The Association for Specialist Fire Protection (ASFP) has released three new and three updated documents which cover the structural ﬁre protection of steel beams with corrugated webs, the ﬁrestopping of metal pipes, and planned maintenance.
The new Advisory Notes 27, 28 and 29 offer advice on particular issues of concern to the industry. Advisory Note 27 provides advice on the structural ﬁre protection of steel beams with corrugated webs. These fabricated sections, which were recently introduced to the market, offer a thinner steel plate than can be used in traditional webs. While this saves weight and cost, the fire-resisting performance of these sections is not fully understood. The advisory note warns against the use of plain section data in support of a corrugated web section without extra testing.
Advisory Note 28 covers the ﬁrestopping of metal pipes where ﬂanges are located close to service penetration seals. It encourages earlier involvement of passive ﬁre specialists to prevent the construction of untested service penetration arrangements, particularly in the presence of ﬂanges within the secondary insulation zone (typically within 500mm of the wall). Arrangements of ﬂanges can be covered within the scope of BS EN 1366-3: Fire resistance tests for service installations. Penetration seals, although this is not commonplace. For the avoidance of issues with certiﬁcation and installation, it is simplest to keep the ﬂanges more than 500mm away from the wall. However, this detail is not always considered during the spatial coordination of services.
The ﬁnal new publication, Advisory Note 29 covers planned maintenance. This draws upon advice from within the Regulatory Reform (Fire Safety) Order; BS 9999: Code of practice for fire safety in the design, management and use of buildings; and BS 8524: Active fire curtain barrier assemblies to ensure that a competent person conducts that maintenance.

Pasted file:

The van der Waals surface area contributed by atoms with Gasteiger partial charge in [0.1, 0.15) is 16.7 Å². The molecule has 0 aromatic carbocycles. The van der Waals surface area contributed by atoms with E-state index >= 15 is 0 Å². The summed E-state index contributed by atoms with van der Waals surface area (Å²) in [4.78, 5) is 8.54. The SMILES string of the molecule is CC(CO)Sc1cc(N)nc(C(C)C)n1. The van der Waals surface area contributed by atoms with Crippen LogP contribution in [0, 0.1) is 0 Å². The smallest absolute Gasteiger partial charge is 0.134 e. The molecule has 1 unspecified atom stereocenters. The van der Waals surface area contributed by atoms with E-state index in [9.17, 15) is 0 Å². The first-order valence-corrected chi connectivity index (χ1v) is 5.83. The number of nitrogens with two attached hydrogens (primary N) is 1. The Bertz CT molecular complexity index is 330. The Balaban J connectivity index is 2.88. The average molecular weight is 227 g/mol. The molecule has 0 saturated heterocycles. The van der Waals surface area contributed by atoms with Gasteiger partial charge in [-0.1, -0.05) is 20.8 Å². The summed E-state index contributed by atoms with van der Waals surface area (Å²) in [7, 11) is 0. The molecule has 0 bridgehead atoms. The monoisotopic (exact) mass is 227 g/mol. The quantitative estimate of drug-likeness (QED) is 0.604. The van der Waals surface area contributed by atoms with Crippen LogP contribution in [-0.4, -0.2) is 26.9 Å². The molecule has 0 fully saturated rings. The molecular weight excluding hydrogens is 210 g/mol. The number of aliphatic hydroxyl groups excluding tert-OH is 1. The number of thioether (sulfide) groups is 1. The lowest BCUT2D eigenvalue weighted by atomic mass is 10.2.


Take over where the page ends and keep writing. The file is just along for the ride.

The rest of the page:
Meanwhile, Advisory Note 21 has been updated. This covers coatback to secondary structural steel. It highlights that this can prevent conduction of heat into a primary structural member and its consequent early failure. As new evidence becomes available, it is likely that this document will be updated again.
Technical Guidance Documents (TGDs) 15 and 20 have also been revised. TGD 15 provides advice on the installation and inspection of spray-applied passive fire protection. The document has been updated to align the ﬁlm thickness measurement criteria for these materials to ASTM E805. The document has also been updated to take the implications of Brexit into account and the consequent changes to UK Construction Product regulations.
The changes to UK Construction Product regulations and the introduction of the UKCA mark also prompted the revision of TGD 20, which covers the CE marking of ﬁre-resisting and smoke control duct sections. All the documents are available for download from the Publications area of the ASFP website.
Featuring a Learning Zone, the ASFP Pavilion aims to help visitors to gain a greater understanding of the essential role of passive fire protection within today’s built environment. ASFP will be showcasing its range of training courses, guidance documents and membership services and offering advice for all involved from designers, specifiers and contractors, to building owners, risk assessors and facilities managers. The Pavilion also brings together in one location a number of ASFP member companies, representing a cross section of the passive fire protection sector.
The Learning Zone will be the location for the Passive Fire Protection Conference, which will feature expert speakers each day, discussing key issues of concern. This is free to attend for anyone visiting the event and is CPD accredited.
For full details of the ASFP Firex Programme and to register for the event click here.